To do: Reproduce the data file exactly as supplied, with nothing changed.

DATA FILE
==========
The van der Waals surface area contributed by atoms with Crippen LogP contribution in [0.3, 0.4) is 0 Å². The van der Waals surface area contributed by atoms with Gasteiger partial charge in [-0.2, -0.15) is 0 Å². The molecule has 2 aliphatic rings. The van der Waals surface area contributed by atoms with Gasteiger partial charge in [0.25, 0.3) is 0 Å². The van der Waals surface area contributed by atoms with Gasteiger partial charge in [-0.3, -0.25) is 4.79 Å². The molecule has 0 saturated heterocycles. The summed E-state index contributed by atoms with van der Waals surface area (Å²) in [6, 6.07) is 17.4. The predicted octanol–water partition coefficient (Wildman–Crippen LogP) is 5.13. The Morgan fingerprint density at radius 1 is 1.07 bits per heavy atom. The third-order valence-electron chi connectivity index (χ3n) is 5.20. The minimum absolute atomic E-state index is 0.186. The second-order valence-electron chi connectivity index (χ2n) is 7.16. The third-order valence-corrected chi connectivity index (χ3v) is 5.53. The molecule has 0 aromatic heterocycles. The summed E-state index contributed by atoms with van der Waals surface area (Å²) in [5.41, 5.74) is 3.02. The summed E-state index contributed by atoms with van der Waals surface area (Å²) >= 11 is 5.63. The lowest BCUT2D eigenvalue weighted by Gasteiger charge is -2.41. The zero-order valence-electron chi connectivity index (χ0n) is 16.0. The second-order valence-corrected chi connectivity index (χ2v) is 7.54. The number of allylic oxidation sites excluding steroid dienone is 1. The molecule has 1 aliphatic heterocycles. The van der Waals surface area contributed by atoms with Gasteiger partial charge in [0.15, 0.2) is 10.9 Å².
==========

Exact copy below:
The van der Waals surface area contributed by atoms with Crippen LogP contribution in [0.3, 0.4) is 0 Å². The van der Waals surface area contributed by atoms with Gasteiger partial charge in [-0.2, -0.15) is 0 Å². The molecule has 2 aliphatic rings. The van der Waals surface area contributed by atoms with Gasteiger partial charge in [0.25, 0.3) is 0 Å². The van der Waals surface area contributed by atoms with Gasteiger partial charge in [-0.3, -0.25) is 4.79 Å². The molecule has 0 saturated heterocycles. The summed E-state index contributed by atoms with van der Waals surface area (Å²) in [6, 6.07) is 17.4. The predicted octanol–water partition coefficient (Wildman–Crippen LogP) is 5.13. The Morgan fingerprint density at radius 1 is 1.07 bits per heavy atom. The third-order valence-electron chi connectivity index (χ3n) is 5.20. The minimum absolute atomic E-state index is 0.186. The second-order valence-electron chi connectivity index (χ2n) is 7.16. The third-order valence-corrected chi connectivity index (χ3v) is 5.53. The molecule has 0 aromatic heterocycles. The summed E-state index contributed by atoms with van der Waals surface area (Å²) in [5.41, 5.74) is 3.02. The summed E-state index contributed by atoms with van der Waals surface area (Å²) >= 11 is 5.63. The lowest BCUT2D eigenvalue weighted by Gasteiger charge is -2.41. The zero-order valence-electron chi connectivity index (χ0n) is 16.0. The second-order valence-corrected chi connectivity index (χ2v) is 7.54. The number of allylic oxidation sites excluding steroid dienone is 1. The molecule has 1 aliphatic heterocycles. The van der Waals surface area contributed by atoms with Gasteiger partial charge in [0.15, 0.2) is 10.9 Å².